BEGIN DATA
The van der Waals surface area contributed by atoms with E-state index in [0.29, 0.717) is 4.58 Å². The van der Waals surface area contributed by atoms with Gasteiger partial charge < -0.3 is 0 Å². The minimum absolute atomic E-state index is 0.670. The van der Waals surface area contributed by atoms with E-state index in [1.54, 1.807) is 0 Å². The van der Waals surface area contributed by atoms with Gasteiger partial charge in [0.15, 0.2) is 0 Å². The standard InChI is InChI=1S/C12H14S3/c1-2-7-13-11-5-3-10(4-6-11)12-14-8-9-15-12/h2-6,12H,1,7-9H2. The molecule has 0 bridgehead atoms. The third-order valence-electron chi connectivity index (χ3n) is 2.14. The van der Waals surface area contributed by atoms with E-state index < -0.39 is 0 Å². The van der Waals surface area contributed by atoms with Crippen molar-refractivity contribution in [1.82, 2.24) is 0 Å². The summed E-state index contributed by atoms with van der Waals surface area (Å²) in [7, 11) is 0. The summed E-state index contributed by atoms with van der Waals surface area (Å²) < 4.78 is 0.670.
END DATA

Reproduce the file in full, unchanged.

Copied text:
The van der Waals surface area contributed by atoms with E-state index in [0.29, 0.717) is 4.58 Å². The van der Waals surface area contributed by atoms with Gasteiger partial charge < -0.3 is 0 Å². The minimum absolute atomic E-state index is 0.670. The van der Waals surface area contributed by atoms with E-state index in [1.54, 1.807) is 0 Å². The van der Waals surface area contributed by atoms with Gasteiger partial charge in [0.15, 0.2) is 0 Å². The standard InChI is InChI=1S/C12H14S3/c1-2-7-13-11-5-3-10(4-6-11)12-14-8-9-15-12/h2-6,12H,1,7-9H2. The molecule has 0 bridgehead atoms. The third-order valence-electron chi connectivity index (χ3n) is 2.14. The van der Waals surface area contributed by atoms with E-state index < -0.39 is 0 Å². The van der Waals surface area contributed by atoms with Crippen molar-refractivity contribution in [1.82, 2.24) is 0 Å². The summed E-state index contributed by atoms with van der Waals surface area (Å²) in [7, 11) is 0. The summed E-state index contributed by atoms with van der Waals surface area (Å²) < 4.78 is 0.670.